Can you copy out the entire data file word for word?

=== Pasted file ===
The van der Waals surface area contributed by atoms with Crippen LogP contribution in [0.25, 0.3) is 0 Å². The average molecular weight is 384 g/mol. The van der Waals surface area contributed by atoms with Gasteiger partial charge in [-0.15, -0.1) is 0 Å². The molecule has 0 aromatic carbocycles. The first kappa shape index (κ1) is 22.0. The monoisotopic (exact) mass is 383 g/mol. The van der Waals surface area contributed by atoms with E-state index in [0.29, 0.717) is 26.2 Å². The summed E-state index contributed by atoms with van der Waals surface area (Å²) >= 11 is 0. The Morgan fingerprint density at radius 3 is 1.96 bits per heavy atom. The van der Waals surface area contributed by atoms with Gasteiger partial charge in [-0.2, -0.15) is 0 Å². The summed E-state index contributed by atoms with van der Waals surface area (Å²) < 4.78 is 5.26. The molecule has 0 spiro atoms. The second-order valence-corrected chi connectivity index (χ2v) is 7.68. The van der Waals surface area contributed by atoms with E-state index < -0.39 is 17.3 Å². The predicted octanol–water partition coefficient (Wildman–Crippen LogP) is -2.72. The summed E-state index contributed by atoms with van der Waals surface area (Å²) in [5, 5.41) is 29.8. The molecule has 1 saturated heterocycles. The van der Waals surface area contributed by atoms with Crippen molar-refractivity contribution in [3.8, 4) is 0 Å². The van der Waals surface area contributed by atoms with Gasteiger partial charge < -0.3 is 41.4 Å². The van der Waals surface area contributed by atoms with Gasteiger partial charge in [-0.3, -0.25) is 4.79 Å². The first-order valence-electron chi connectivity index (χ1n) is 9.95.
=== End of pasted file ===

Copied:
The van der Waals surface area contributed by atoms with Crippen LogP contribution in [0.25, 0.3) is 0 Å². The average molecular weight is 384 g/mol. The van der Waals surface area contributed by atoms with Gasteiger partial charge in [-0.15, -0.1) is 0 Å². The molecule has 0 aromatic carbocycles. The first kappa shape index (κ1) is 22.0. The monoisotopic (exact) mass is 383 g/mol. The van der Waals surface area contributed by atoms with E-state index in [0.29, 0.717) is 26.2 Å². The summed E-state index contributed by atoms with van der Waals surface area (Å²) >= 11 is 0. The Morgan fingerprint density at radius 3 is 1.96 bits per heavy atom. The van der Waals surface area contributed by atoms with Gasteiger partial charge in [-0.2, -0.15) is 0 Å². The summed E-state index contributed by atoms with van der Waals surface area (Å²) < 4.78 is 5.26. The molecule has 0 spiro atoms. The second-order valence-corrected chi connectivity index (χ2v) is 7.68. The van der Waals surface area contributed by atoms with E-state index < -0.39 is 17.3 Å². The predicted octanol–water partition coefficient (Wildman–Crippen LogP) is -2.72. The summed E-state index contributed by atoms with van der Waals surface area (Å²) in [5, 5.41) is 29.8. The molecule has 1 saturated heterocycles. The van der Waals surface area contributed by atoms with Crippen molar-refractivity contribution in [3.8, 4) is 0 Å². The van der Waals surface area contributed by atoms with Gasteiger partial charge < -0.3 is 41.4 Å². The van der Waals surface area contributed by atoms with Gasteiger partial charge in [-0.3, -0.25) is 4.79 Å². The first-order valence-electron chi connectivity index (χ1n) is 9.95.